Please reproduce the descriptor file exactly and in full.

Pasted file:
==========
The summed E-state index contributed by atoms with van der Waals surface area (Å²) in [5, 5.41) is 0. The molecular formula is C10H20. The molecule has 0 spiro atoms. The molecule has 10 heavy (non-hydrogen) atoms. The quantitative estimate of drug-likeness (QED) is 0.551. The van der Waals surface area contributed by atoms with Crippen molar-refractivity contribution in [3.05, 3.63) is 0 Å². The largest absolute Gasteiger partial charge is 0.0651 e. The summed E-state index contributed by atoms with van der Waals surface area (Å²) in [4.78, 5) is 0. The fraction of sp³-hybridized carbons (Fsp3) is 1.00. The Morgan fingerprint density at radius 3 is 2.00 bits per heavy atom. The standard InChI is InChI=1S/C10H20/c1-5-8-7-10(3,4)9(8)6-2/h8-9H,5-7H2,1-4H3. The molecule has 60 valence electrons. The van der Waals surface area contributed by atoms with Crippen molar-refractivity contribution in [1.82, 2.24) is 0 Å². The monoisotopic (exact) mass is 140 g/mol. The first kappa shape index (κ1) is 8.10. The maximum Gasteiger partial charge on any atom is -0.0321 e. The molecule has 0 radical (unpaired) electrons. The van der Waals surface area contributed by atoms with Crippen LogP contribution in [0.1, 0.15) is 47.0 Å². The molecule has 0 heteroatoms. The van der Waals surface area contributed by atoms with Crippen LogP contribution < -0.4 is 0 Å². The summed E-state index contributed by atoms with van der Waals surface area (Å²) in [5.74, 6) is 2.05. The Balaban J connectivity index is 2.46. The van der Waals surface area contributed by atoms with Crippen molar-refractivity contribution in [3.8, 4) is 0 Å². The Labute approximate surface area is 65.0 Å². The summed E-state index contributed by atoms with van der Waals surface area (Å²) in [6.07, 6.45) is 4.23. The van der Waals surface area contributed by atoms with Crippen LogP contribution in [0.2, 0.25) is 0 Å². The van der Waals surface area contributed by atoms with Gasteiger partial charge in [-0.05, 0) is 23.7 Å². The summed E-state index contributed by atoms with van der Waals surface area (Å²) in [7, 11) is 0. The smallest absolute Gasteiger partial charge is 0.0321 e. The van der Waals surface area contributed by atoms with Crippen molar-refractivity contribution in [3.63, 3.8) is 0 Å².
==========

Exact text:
The summed E-state index contributed by atoms with van der Waals surface area (Å²) in [5, 5.41) is 0. The molecular formula is C10H20. The molecule has 0 spiro atoms. The molecule has 10 heavy (non-hydrogen) atoms. The quantitative estimate of drug-likeness (QED) is 0.551. The van der Waals surface area contributed by atoms with Crippen molar-refractivity contribution in [3.05, 3.63) is 0 Å². The largest absolute Gasteiger partial charge is 0.0651 e. The summed E-state index contributed by atoms with van der Waals surface area (Å²) in [4.78, 5) is 0. The fraction of sp³-hybridized carbons (Fsp3) is 1.00. The Morgan fingerprint density at radius 3 is 2.00 bits per heavy atom. The standard InChI is InChI=1S/C10H20/c1-5-8-7-10(3,4)9(8)6-2/h8-9H,5-7H2,1-4H3. The molecule has 60 valence electrons. The van der Waals surface area contributed by atoms with Crippen molar-refractivity contribution in [1.82, 2.24) is 0 Å². The monoisotopic (exact) mass is 140 g/mol. The first kappa shape index (κ1) is 8.10. The maximum Gasteiger partial charge on any atom is -0.0321 e. The molecule has 0 radical (unpaired) electrons. The van der Waals surface area contributed by atoms with Crippen LogP contribution in [0.1, 0.15) is 47.0 Å². The molecule has 0 heteroatoms. The van der Waals surface area contributed by atoms with Crippen LogP contribution < -0.4 is 0 Å². The summed E-state index contributed by atoms with van der Waals surface area (Å²) in [5.74, 6) is 2.05. The Balaban J connectivity index is 2.46. The van der Waals surface area contributed by atoms with Crippen molar-refractivity contribution in [3.8, 4) is 0 Å². The Labute approximate surface area is 65.0 Å². The summed E-state index contributed by atoms with van der Waals surface area (Å²) in [6.07, 6.45) is 4.23. The van der Waals surface area contributed by atoms with Crippen LogP contribution in [0.2, 0.25) is 0 Å². The van der Waals surface area contributed by atoms with Gasteiger partial charge in [-0.05, 0) is 23.7 Å². The summed E-state index contributed by atoms with van der Waals surface area (Å²) in [7, 11) is 0. The smallest absolute Gasteiger partial charge is 0.0321 e. The van der Waals surface area contributed by atoms with Crippen molar-refractivity contribution in [3.63, 3.8) is 0 Å².